Land owner finds out by reading newspaper!
Our headline says it all. Brian Cozier owns some industrially zoned land at Vaucluse where his company recycles metal for export.
Your commissars of the Barbados government intend to “compulsorily acquire” (that means “expropriate” in Bajan) a portion of Mr. Cozier’s land so a competitor can use it for the competitor’s recycling business. If you say that sounds unfair and like a huge slap in the face for Mr. Cozier, I couldn’t disagree. It sounds incredibly unjust at first look anyway. (Nation News: Not my land!)
There are a few issues here and I’ll be quick…
1/ Land expropriation is incredibly arbitrary in Barbados, and is often influenced by connections, politics and political donations. Those who give sizable political donations don’t get expropriated. Sometimes the political contributors are the ones who end up benefiting from the expropriations.
2/ There is a long history of private lands being expropriated for a named public purpose, but then being used for other purposes nothing to do with the original reason.
3/ There is a long history of private lands being expropriated for public purposes, but then ending up in private hands after the government “changes its mind” and disposes of the land.
4/ It’s not unknown for a Government Minister to end up residing on land that his government expropriated from private ownership. Barbados has no conflict of interest rules, no Integrity Legislation, no Freedom of Information Act and no constraints or transparency on political donations. The absence of these kinds of laws and standards means that just about anything goes, and that includes expropriations of privately owned lands, then turning the lands over to friends of government.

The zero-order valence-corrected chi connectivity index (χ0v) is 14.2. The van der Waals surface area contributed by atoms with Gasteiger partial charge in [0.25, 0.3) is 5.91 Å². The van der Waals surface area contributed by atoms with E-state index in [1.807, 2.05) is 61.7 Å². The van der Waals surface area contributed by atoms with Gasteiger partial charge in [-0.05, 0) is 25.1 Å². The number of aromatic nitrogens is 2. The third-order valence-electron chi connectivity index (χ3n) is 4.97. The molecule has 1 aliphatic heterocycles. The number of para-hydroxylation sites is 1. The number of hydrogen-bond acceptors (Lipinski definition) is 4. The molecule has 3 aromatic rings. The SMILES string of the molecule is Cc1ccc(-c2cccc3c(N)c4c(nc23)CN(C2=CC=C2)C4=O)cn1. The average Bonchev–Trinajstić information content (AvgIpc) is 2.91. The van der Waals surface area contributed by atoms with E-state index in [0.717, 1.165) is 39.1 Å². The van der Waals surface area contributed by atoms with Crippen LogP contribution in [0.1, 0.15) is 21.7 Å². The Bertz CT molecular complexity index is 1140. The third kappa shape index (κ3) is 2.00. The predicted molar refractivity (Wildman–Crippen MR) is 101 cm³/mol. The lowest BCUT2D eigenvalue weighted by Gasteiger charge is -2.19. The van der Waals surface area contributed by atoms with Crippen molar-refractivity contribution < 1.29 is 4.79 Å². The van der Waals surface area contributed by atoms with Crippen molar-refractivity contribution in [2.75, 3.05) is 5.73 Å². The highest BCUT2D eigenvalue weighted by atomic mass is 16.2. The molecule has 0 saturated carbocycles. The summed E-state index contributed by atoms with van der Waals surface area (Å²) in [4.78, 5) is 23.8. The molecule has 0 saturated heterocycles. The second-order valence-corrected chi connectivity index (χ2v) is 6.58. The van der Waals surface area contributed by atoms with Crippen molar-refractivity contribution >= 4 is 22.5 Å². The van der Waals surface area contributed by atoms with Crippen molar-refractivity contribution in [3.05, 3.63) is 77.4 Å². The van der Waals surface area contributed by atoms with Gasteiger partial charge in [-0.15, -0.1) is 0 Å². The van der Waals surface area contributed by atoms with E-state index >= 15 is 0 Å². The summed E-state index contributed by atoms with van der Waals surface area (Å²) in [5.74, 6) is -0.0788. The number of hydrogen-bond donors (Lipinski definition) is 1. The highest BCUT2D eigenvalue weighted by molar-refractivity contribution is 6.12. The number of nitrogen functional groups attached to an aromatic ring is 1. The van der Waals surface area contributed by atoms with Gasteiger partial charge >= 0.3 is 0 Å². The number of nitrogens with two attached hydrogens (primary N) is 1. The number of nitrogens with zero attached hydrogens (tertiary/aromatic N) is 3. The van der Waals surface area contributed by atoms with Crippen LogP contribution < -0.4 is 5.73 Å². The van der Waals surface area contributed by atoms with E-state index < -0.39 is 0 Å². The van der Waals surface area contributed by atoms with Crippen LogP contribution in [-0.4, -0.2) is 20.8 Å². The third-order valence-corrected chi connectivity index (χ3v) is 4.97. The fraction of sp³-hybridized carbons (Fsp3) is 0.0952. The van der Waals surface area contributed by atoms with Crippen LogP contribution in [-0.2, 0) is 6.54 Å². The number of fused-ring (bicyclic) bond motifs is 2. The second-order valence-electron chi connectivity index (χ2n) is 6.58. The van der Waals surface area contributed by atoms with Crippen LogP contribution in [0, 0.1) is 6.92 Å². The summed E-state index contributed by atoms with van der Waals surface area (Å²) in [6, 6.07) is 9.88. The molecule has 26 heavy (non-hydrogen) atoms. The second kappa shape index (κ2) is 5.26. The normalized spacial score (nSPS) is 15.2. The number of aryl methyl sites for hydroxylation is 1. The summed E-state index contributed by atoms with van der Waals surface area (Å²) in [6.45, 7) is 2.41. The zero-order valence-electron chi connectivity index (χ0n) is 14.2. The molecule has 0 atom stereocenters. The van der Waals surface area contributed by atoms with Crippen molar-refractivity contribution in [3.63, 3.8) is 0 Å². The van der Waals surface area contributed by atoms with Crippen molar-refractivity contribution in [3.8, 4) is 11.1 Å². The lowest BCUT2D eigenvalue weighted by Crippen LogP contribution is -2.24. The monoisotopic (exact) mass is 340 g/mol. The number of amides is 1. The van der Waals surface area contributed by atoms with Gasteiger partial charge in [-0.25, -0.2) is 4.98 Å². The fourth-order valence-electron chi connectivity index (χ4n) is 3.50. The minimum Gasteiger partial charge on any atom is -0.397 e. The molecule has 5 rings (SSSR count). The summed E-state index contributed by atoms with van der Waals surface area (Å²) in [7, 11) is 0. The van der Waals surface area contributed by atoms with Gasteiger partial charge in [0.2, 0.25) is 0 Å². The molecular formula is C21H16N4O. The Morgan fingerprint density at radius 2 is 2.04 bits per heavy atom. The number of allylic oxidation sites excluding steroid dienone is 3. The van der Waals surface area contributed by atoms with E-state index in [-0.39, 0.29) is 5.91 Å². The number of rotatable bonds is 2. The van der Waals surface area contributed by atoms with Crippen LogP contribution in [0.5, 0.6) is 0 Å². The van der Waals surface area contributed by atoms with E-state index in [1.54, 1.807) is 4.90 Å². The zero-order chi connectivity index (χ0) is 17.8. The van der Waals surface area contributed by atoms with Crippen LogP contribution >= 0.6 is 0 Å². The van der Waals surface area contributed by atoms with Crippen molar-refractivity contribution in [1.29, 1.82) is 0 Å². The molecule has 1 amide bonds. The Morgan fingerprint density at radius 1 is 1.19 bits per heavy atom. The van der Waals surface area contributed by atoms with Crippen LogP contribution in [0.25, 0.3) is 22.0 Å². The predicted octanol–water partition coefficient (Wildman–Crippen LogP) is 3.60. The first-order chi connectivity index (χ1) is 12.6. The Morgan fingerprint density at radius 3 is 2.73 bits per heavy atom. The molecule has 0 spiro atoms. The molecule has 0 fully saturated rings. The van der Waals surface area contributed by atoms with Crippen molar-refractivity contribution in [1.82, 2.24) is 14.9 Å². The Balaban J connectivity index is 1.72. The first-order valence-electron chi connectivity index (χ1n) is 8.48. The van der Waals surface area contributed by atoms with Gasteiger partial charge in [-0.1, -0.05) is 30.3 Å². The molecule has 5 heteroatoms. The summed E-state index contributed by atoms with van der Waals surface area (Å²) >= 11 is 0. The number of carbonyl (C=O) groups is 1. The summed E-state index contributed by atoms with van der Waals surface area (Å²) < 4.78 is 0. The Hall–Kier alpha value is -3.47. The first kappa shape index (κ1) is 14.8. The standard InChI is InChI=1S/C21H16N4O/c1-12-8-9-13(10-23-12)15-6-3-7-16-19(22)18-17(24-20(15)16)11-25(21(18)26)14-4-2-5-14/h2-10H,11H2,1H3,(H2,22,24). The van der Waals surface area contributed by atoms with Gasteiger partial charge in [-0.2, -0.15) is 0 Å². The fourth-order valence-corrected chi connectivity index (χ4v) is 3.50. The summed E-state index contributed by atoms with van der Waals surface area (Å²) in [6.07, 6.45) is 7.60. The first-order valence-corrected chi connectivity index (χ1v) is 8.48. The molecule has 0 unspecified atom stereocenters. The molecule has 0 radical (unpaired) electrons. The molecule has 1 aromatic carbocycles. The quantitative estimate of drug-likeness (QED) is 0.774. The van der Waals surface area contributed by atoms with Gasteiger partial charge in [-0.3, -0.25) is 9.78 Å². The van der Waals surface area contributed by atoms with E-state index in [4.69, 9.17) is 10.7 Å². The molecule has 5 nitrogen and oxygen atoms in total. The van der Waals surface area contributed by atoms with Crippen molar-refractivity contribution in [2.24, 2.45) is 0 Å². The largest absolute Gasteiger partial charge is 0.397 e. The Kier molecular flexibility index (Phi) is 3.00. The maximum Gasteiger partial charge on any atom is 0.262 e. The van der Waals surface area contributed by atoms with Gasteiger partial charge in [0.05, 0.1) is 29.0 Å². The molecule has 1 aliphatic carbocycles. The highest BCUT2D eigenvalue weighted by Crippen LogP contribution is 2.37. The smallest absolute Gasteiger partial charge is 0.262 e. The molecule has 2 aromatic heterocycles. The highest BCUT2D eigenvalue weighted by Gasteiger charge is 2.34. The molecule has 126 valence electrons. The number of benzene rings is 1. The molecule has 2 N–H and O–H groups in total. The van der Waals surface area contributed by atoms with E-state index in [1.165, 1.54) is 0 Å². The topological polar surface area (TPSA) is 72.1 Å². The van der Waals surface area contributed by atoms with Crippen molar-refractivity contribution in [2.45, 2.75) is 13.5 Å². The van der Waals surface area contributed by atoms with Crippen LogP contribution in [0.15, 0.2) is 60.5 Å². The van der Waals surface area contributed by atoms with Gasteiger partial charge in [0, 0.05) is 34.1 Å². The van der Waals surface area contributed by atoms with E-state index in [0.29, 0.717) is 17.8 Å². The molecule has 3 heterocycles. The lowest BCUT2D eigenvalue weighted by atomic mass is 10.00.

True fact: Had Mr. Cozier made sizable political donations to the Democratic Labour Party, he wouldn’t be facing this trouble. Just look at Leroy Parris, who probably should be in jail. He loaned the CLICO business jet to the Prime Minister and then when the Clico house of cards collapsed, the DLP gave Parris a cushy job at the Caribbean Broadcasting Corporation CBC and covered-up his crimes at every opportunity.
Maybe it’s not too late yet, Mr. Cozier: write out that DLP campaign cheque for five or ten thousand and get it submitted right away.
On second thought, forget it. Ten thousand is peanuts beside Leroy’s donations and you probably can’t afford that much anyway. Say, I wonder if Mr. Cozier’s business competitor (Paul Bynoe & B’s Recycling) made any sizable donations to the DLP?
In a truly transparent, democratic and accountable society we’d be able to see the campaign finance records for every political party and candidate.
Not a chance of that ‘pon de rock, my friends. Not a chance.